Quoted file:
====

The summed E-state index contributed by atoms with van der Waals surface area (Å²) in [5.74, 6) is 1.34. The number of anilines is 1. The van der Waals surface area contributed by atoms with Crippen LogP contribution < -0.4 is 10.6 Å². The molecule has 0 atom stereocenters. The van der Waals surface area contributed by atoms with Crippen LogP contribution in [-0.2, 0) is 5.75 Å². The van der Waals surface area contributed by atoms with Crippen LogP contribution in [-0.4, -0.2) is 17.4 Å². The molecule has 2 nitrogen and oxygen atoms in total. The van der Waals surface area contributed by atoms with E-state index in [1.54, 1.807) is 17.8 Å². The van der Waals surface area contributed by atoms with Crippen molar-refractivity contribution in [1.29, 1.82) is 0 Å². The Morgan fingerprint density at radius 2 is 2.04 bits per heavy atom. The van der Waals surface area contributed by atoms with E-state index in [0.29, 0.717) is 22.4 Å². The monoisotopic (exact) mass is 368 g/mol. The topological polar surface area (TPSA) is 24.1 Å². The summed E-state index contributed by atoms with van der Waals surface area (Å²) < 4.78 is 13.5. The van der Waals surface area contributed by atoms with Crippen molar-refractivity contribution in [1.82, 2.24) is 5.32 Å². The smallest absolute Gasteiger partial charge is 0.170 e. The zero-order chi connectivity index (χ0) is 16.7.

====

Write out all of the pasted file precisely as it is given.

The summed E-state index contributed by atoms with van der Waals surface area (Å²) in [5.74, 6) is 1.34. The number of anilines is 1. The van der Waals surface area contributed by atoms with Crippen LogP contribution < -0.4 is 10.6 Å². The molecule has 0 atom stereocenters. The van der Waals surface area contributed by atoms with Crippen LogP contribution in [-0.2, 0) is 5.75 Å². The van der Waals surface area contributed by atoms with Crippen LogP contribution in [-0.4, -0.2) is 17.4 Å². The molecule has 2 nitrogen and oxygen atoms in total. The van der Waals surface area contributed by atoms with E-state index in [1.54, 1.807) is 17.8 Å². The van der Waals surface area contributed by atoms with Crippen molar-refractivity contribution in [1.29, 1.82) is 0 Å². The Morgan fingerprint density at radius 2 is 2.04 bits per heavy atom. The van der Waals surface area contributed by atoms with E-state index in [0.29, 0.717) is 22.4 Å². The monoisotopic (exact) mass is 368 g/mol. The topological polar surface area (TPSA) is 24.1 Å². The summed E-state index contributed by atoms with van der Waals surface area (Å²) < 4.78 is 13.5. The van der Waals surface area contributed by atoms with Crippen molar-refractivity contribution in [1.82, 2.24) is 5.32 Å². The smallest absolute Gasteiger partial charge is 0.170 e. The zero-order chi connectivity index (χ0) is 16.7.